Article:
It’s pretty obvious that OS X isn’t getting touch capabilities anytime soon, and frankly I’d rather see Apple hold out and do it well than come out with the ham fisted and awful experience that Windows XP brought with the Tablet edition. Touch capability in Windows still feels awkward and strange, when it isn’t feeling outright hostile to the user in Windows 8. It was so bad, Microsoft is doubling back as fast as they can for Windows 10, offering a completely different experience for the desktop akin to the old one (start menu, windows, windowed Metro apps). Yeah it’s touch enabled, in the same way that you can install your own tires: you can do it, but you probably won’t.
4. This isn’t a desktop replacement, it’s a laptop replacement.
For some reason tech bloggers live in a world where the Desktop is dying a slow death. This world is obviously not the same world as the one I live in, where desktops are on the rise, specifically home-brewed BFC’s with enough power to play Battlefield 3 at 4K, 120 FPS. The desktop in the workplace is dying because employers recognize the need for mobility and cooperation in their employees, and that gets easier when they don’t need to drag around an Inspiron tower.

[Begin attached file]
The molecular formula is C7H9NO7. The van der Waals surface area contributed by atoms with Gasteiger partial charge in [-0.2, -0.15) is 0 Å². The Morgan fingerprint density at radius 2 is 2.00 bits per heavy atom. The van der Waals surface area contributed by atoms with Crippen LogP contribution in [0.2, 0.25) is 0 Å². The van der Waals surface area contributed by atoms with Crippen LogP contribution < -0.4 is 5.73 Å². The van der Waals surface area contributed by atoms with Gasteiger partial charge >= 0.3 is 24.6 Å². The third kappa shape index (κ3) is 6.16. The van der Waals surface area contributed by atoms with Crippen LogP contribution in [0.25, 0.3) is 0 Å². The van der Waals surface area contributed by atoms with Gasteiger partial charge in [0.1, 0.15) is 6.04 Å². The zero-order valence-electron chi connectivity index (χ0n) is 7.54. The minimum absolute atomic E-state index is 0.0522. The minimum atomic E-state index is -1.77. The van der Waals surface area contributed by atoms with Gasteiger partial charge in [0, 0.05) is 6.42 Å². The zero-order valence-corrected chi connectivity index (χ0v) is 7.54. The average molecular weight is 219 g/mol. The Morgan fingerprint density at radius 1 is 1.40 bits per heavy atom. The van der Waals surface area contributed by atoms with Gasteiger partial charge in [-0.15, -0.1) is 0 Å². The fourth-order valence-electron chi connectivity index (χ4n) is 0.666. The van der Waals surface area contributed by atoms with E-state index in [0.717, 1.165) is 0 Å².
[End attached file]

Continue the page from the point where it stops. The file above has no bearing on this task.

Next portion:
So this laptop won’t replace your desktop, and again the failure here is that it isn’t supposed to. In fact I see this as a great companion for someone who has an iMac or a Mac Pro and wants a little mobility. You leave this little guy on your desk, and when you head out, grab it and toss it in your backpack.
5. The price isn’t that crazy.